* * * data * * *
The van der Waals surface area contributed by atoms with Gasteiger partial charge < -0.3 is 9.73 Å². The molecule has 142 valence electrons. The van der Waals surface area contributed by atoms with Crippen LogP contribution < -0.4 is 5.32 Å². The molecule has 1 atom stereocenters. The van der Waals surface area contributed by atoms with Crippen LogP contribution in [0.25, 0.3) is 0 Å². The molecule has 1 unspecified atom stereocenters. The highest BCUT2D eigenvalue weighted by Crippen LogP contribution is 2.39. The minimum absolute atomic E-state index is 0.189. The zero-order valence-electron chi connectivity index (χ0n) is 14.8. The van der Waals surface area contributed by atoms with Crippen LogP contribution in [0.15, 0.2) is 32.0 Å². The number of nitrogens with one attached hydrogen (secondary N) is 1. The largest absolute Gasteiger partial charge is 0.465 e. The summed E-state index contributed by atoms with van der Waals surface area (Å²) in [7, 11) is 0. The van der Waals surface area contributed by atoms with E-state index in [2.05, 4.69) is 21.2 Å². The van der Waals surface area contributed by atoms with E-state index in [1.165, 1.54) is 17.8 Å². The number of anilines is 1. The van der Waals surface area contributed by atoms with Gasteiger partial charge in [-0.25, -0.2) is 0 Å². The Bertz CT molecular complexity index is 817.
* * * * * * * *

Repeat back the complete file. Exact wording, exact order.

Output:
The van der Waals surface area contributed by atoms with Gasteiger partial charge < -0.3 is 9.73 Å². The molecule has 142 valence electrons. The van der Waals surface area contributed by atoms with Crippen LogP contribution < -0.4 is 5.32 Å². The molecule has 1 atom stereocenters. The van der Waals surface area contributed by atoms with Crippen LogP contribution in [0.25, 0.3) is 0 Å². The molecule has 1 unspecified atom stereocenters. The highest BCUT2D eigenvalue weighted by Crippen LogP contribution is 2.39. The minimum absolute atomic E-state index is 0.189. The zero-order valence-electron chi connectivity index (χ0n) is 14.8. The van der Waals surface area contributed by atoms with Crippen LogP contribution in [0.15, 0.2) is 32.0 Å². The number of nitrogens with one attached hydrogen (secondary N) is 1. The largest absolute Gasteiger partial charge is 0.465 e. The summed E-state index contributed by atoms with van der Waals surface area (Å²) in [7, 11) is 0. The van der Waals surface area contributed by atoms with E-state index in [2.05, 4.69) is 21.2 Å². The van der Waals surface area contributed by atoms with E-state index in [1.165, 1.54) is 17.8 Å². The number of anilines is 1. The van der Waals surface area contributed by atoms with Gasteiger partial charge in [-0.25, -0.2) is 0 Å². The Bertz CT molecular complexity index is 817.